June is PTSD Awareness Month. Our Local Partners list mental health support among the top needs of the veterans in their communities. Over the course of the next two blogs, we’ll explore one veteran’s experience living with PTSD and some corresponding considerations for communities serving veterans.
Content warning: PTSD, trauma, suicidal ideation.
The steadying concrete of Broadway, firm beneath my boots. The stinging winter wind that coaxes tears from my eyes. The softness of the scarf catching my warm breath as it shields my face from the December cold.
It’s 2018, a few weeks before Christmas. I’ve just left the holiday party at the Bob Woodruff Foundation offices, and the city streets are buzzing, the way they do—especially this time of year. At least a dozen folks have told me today that the department store windows are spectacular, but during previous trips to the city I’ve never mustered the courage to check them out.
I don’t do well in a crowd. The second I sense a stranger’s body heat, or can no longer see a clear way out, things start to go south. Here’s what normally happens: First, my head swivels faster, scanning for threats and egress routes. My jaw tightens, and my throat tightens with it. My hands curl into taut fists. I walk more quickly and purposefully to anywhere that is not here. Then, I realize that my breath has become shallow, or perhaps I’ve even been holding my breath. My heart races. My palms sweat, and my eyes sting with tears. As the minutes pass, I become overwhelmed by this feeling that I want to jump out of my skin.
If I can’t get somewhere I feel safe in soon, it’ll get worse. My vision will tunnel, and I’ll get dizzy. My stomach will ache and I’ll believe that I’m going to pass out. Suddenly, I’ll feel like I can’t breathe, even though all the evidence shows that I am successfully breathing.
It’s a bunch of things: Getting stuck in traffic or boxed in at the grocery store checkout; running late; someone sneaking up behind me unannounced; making a mistake at work, even if it’s not a showstopper; the plastic curtain clinging to me in the shower; certain smells and sensations; someone yelling at me. Suddenly I’m time-traveling back to my worst moments, feeling stuck, worthless, and like my life is over. If I manage to get unstuck from those memories, I’ll often dissociate—leave my body and go somewhere else in my mind.
And it makes sense. There have been times in my life when my body wasn’t a safe place to be…when the present moment was just too much to bear.
People come by their trauma in all kinds of ways, and mine is “non-combat” trauma. (Some other time we’ll talk about how complicated it is to explain that you’re a veteran who has flown combat sorties but hasn’t been in combat and has PTSD from non-combat trauma.) My “big T” trauma happened before I entered active duty. The people who are closest to me know my story. While I’m not ready to talk about it—and may never be—I’m healed enough to talk about my mental health and recovery. The bottom line is this: What happened is not as important as how it affected my life. I was fearful. I thought my life was over. I came to distrust myself and others, and believed the worst about myself—and my ability to cope.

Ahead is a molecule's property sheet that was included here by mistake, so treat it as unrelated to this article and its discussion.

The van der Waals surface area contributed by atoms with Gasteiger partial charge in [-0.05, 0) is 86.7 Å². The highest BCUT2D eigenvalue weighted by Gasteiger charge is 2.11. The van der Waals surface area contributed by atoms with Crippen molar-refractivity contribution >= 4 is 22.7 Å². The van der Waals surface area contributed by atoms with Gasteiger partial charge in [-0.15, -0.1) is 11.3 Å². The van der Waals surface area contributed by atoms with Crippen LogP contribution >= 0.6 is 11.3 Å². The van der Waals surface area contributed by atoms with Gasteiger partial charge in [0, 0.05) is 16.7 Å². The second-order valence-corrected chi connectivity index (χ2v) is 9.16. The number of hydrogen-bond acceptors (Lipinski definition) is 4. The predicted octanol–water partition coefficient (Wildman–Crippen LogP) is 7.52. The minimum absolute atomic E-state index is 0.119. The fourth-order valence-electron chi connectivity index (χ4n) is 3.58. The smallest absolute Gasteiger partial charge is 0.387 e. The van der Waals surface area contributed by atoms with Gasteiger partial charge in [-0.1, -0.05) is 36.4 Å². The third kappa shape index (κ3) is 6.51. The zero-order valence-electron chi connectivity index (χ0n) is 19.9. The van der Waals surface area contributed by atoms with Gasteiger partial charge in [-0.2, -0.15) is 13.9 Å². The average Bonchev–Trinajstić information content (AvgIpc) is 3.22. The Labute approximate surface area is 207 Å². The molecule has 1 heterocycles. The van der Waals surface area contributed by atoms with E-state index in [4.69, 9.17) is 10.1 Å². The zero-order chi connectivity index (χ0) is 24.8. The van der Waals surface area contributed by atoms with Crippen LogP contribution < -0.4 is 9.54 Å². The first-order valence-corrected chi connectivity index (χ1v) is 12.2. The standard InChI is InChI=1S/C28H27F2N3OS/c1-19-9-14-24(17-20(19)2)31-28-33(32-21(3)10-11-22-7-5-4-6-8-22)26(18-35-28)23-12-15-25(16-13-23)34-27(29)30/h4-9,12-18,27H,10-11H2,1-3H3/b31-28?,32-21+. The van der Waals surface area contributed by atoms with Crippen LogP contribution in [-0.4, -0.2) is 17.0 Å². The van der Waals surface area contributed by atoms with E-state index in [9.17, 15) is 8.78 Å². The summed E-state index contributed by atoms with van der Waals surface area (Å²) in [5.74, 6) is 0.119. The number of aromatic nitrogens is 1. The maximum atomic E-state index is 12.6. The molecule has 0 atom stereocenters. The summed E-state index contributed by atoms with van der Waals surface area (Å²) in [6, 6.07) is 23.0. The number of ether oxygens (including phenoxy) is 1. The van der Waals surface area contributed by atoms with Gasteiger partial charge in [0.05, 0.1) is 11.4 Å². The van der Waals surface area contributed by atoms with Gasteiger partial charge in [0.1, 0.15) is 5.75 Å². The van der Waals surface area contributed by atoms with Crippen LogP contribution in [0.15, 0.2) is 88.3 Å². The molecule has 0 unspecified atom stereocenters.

Following my trauma, I didn’t really cope…not for a long time. I knew something was wrong, that I was different, but I couldn’t connect the dots. So I coped in ways that were easy to access. First, a lot of denial and a little too much to drink; later, a lot of spending and overeating, compartmentalization and workaholism. It’s extremely lucky that none of my failed attempts to cope made my life worse in the long term. These slippery slopes have claimed many lives and livelihoods. With the support of my questionable crutches, I kept my mental health under some semblance of control until my last deployment, when I fell apart.
Our base was safe and comfortable, far away from actual combat. That wasn’t the problem. I won’t go into details, but suffice it to say that several factors conspired to conjure a perfect, terrible storm. The combination of isolation, stress, sleeplessness, and lack of access to my support system and usual coping mechanisms made me anxious and desperately depressed. Triggers abounded, ripping open old wounds daily. It wasn’t long before I was reliving my worst moments pretty much around the clock. Once again, I felt stuck, worthless, and like my life was over.
At first, I was just plain tired.
In a matter of weeks, I was tired of being alive.
One day, I was about to leave work in the squadron ops van when I spotted a colleague who needed a ride. I was glad to see him; he was a friend, but our shifts barely overlapped. I waited for him to put on his seatbelt before pulling out of the lot. Instead of buckling up, he turned to look me in my (sunken) eyes. There was what felt like a long pause. “You don’t need to talk to me,” he said—kind, yet firm. “But you have to talk to someone.”
I was seen.
I’d like to tell you I awakened in that moment, and I marched myself to the mental health office, or the chaplain. But I didn’t. I was scared. What if something is seriously wrong with me—what would it mean for my career? My security clearance? What if nothing was wrong with me and I’m just being a big ol’ baby? If they sent me home, would someone else be deployed with no notice to replace me? And where even is the mental health office?
So I resumed my unhealthy routine, resolving to hide better this time.
Oddly enough, my lifeline came in the form of a lodging quirk. A new airman was deploying to join our unit, and there wasn’t a room available because assignments were based on rank and gender. The Shirt stopped in my office to say I’d be bunking with a fellow officer so we could free up a room. To this day, I hold my bunkmate in the highest regard. She gave me a hug that quite literally saved my life. To be clear, the hug didn’t change my outlook or cure what ailed me…my roommate was a human, not a Care Bear. But that hug was a momentary recognition of my pain and affirmation of my worth. It unlocked a reserve of strength and patience that got me to the next sandwich, the next episode of Gilmore Girls (the show I used to distract myself from my thoughts while I fell asleep), the next email from home.